Sept. 20, 2021

7. Giving up brands with shaky values


Today’s letter is about giving up brands with values that are different to our own. Here’s the letter:

Before I offer up two suggestions for things you can do, let's be clear that it was never intended to be our responsibility as individuals to hold corporations accountable for human rights abuses of their employees, or to have the task of having to research whether your paint shop is actively lobbying against providing basic human rights to all people. That was never supposed to be our responsibility. Our governments have that responsibility and in a cruel twist that anyone could have seen coming, our corporations have continued to weaken our government over time to the point that that we are in now.

So, I do believe in doing what is within our control, I do believe in putting pressure on those who are in positions of power, but I want to acknowledge that first.

If you are financially insecure and truly are making trade offs between affording mental health care for yourself or buying from socially responsible places, then please, take care of your needs, because we don’t have much of a safety net in our country with the way it is currently set up. But, if you have some financial stability, and you have the mental capacity to think about doing some good with your money, then here are a couple of suggestions:
The first one is to start with the biggest purchases you make. I don’t want to suggest you obsess over small purchases you rarely make. I would think about your budget and what the top line items are. It might be that housing is your biggest cost, followed by student loans, followed by health insurance, followed by food costs, followed by other items. Those food costs might be a great place to start. If you’re worried about the harmful impacts of the big box grocery store where you shop, consider shopping at a co-op if there is one in your neighborhood. It’s sort of similar to thinking about reducing your carbon footprint, rather than obsessing over your plastic straws, I would encourage you to spend a month thinking about the next car you purchase, or your local elections where you can not vote for candidates who will not make the high level, broad, sweeping reforms necessary. I’m not saying straws don’t count, I’m just saying, we’re all busy, if you have limited time to do your research, spend it on the big ticket items that make a bigger difference.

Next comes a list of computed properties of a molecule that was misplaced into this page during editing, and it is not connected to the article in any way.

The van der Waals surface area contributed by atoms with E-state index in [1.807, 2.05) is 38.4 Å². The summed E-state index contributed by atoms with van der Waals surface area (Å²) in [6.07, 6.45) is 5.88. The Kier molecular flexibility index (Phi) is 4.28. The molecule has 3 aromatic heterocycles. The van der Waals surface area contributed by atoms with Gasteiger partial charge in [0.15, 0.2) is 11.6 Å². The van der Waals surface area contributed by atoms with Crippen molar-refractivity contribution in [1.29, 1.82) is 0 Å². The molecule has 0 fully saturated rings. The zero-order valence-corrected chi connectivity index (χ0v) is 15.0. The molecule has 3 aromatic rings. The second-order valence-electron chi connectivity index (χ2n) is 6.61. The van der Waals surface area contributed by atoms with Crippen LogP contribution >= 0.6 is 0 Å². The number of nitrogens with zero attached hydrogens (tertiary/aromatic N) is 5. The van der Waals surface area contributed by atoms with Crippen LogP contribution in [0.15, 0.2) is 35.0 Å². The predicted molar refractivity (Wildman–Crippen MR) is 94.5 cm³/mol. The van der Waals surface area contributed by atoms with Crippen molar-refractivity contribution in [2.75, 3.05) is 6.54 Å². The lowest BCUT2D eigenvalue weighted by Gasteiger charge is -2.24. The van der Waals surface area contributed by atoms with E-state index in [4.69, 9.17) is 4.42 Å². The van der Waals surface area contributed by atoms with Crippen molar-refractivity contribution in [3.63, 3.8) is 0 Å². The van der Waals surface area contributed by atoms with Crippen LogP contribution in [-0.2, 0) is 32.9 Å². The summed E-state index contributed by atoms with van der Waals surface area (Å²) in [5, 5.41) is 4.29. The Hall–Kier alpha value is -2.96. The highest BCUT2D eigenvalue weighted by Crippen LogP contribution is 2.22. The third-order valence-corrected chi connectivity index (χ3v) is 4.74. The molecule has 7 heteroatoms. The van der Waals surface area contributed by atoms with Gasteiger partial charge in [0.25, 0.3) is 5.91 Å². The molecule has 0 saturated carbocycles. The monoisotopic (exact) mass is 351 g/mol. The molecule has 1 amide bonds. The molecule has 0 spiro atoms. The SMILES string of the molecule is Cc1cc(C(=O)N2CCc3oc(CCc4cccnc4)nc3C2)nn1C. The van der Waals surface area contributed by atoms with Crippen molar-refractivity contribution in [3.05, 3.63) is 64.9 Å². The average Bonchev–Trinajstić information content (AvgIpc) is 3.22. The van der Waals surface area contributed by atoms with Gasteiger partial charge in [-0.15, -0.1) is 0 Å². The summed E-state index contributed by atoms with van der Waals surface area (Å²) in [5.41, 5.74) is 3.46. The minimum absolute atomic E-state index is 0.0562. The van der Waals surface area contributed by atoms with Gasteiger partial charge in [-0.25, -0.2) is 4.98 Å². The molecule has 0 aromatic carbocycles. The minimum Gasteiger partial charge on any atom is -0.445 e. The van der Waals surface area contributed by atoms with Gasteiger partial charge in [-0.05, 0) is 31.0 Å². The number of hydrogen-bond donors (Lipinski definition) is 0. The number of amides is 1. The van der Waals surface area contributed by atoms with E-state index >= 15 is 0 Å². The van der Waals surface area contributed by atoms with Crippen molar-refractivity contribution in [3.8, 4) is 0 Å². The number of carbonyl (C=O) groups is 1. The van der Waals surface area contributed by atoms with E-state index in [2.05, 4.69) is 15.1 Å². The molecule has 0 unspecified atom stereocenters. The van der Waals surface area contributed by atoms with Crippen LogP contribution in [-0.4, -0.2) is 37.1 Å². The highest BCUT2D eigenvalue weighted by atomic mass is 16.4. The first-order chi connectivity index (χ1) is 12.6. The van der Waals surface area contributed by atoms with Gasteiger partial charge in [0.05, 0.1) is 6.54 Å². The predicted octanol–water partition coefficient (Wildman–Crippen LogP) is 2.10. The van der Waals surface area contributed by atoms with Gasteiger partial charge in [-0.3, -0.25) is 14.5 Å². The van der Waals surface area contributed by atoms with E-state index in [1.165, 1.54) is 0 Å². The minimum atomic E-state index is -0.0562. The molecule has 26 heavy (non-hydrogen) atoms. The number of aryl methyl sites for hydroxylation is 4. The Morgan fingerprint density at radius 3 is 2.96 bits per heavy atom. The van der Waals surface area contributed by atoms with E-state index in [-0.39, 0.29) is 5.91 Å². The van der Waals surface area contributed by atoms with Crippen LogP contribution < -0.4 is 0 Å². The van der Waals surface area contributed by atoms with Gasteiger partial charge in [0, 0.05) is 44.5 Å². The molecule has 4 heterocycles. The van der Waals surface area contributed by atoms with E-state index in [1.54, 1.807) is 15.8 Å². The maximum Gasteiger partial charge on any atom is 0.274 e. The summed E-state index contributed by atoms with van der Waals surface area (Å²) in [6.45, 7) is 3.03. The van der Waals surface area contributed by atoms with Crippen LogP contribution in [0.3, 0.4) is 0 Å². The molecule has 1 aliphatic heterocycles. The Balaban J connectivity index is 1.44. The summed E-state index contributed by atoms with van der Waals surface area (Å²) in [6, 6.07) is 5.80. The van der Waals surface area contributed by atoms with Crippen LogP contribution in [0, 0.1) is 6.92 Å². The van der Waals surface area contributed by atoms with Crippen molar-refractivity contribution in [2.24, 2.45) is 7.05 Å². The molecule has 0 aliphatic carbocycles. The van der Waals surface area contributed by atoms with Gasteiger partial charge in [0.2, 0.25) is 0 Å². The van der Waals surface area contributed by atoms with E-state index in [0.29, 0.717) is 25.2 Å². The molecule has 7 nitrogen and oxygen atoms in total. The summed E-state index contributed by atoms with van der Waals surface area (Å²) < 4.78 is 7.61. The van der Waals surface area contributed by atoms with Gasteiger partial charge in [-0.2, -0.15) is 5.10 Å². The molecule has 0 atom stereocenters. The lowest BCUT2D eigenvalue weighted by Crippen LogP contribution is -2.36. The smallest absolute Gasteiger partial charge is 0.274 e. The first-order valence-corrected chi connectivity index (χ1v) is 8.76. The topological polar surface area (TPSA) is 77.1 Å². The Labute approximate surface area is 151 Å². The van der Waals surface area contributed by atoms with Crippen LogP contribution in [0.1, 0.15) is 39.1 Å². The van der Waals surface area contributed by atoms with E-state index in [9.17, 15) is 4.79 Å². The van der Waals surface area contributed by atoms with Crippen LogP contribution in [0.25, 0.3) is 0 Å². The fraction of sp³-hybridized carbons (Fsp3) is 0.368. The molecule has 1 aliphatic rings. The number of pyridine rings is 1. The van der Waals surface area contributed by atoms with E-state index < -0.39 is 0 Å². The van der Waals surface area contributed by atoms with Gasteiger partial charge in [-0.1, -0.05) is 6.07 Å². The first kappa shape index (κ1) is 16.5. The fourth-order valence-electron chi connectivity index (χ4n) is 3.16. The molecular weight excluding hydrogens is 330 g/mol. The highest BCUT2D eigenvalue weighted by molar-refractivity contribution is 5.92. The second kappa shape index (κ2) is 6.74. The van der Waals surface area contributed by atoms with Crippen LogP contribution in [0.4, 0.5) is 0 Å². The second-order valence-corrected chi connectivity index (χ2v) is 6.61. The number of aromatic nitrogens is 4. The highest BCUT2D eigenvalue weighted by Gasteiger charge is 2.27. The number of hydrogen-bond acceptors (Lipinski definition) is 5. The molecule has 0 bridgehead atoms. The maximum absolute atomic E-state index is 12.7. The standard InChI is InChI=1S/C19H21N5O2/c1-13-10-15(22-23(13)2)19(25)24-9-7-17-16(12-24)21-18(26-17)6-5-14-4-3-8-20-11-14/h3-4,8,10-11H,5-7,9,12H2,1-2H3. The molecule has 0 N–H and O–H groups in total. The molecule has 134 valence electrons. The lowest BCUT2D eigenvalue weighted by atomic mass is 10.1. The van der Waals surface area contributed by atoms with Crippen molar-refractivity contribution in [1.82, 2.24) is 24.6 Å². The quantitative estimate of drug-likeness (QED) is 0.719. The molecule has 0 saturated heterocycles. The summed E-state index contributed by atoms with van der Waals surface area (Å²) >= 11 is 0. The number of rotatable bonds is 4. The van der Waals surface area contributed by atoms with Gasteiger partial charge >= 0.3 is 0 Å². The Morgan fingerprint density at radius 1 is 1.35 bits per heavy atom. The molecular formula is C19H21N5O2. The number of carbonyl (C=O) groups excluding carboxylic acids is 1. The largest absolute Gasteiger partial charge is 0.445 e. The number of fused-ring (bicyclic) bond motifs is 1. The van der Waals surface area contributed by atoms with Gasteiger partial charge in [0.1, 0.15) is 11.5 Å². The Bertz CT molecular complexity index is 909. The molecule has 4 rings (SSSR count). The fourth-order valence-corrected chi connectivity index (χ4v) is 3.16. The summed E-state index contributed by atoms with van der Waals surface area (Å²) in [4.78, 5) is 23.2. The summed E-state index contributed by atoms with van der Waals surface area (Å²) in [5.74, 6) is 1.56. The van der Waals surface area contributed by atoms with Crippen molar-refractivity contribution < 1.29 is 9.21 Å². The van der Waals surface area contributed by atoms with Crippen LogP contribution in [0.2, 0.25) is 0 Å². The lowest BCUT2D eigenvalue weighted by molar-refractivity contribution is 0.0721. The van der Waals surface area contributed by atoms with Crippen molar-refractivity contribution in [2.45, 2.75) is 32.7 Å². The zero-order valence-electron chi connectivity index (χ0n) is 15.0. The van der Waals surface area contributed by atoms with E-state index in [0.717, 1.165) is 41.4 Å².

A second suggestion: sometimes you can’t or don’t want to give up those hate fries from that place that makes perfect waffle fries, or you don’t want to give up the one stop shopping for cheap art supplies once a year, in that case, put money towards the causes you do support. In my case, after I shopped at the art store, I made a donation to a organization that explicitly provides equal access to women’s health care and also lobbies the government for it. 

Neither of these are perfect solutions. Just paths to consider.

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Transcript

Today's letter is about giving up brands with values that are different than our own! Here's the letter:

I can't give up the hate nachos from the restaurant in my neighborhood but I'm trying to vote with my dollars. What can I do? I'm ashamed and hiding this behavior from my friends.

Oh man, this is a tough one and very relatable! I once had a personal art project where I needed to make a few dozen crafts and it required several different art supplies and of course, was going to cost quite a bit by the time everything added up. It was all part of a bigger thing I was doing that was costing me quite a bit of money. So I was feeling stressed about time, and I was feeling particularly cost conscious. This led me to a large art store which I knew for sure had publicly stood against some human rights values that are core to my being and my identity. I have a photo I took of myself for myself to remind myself of the shame I felt at shopping there that day. Dramatic, right?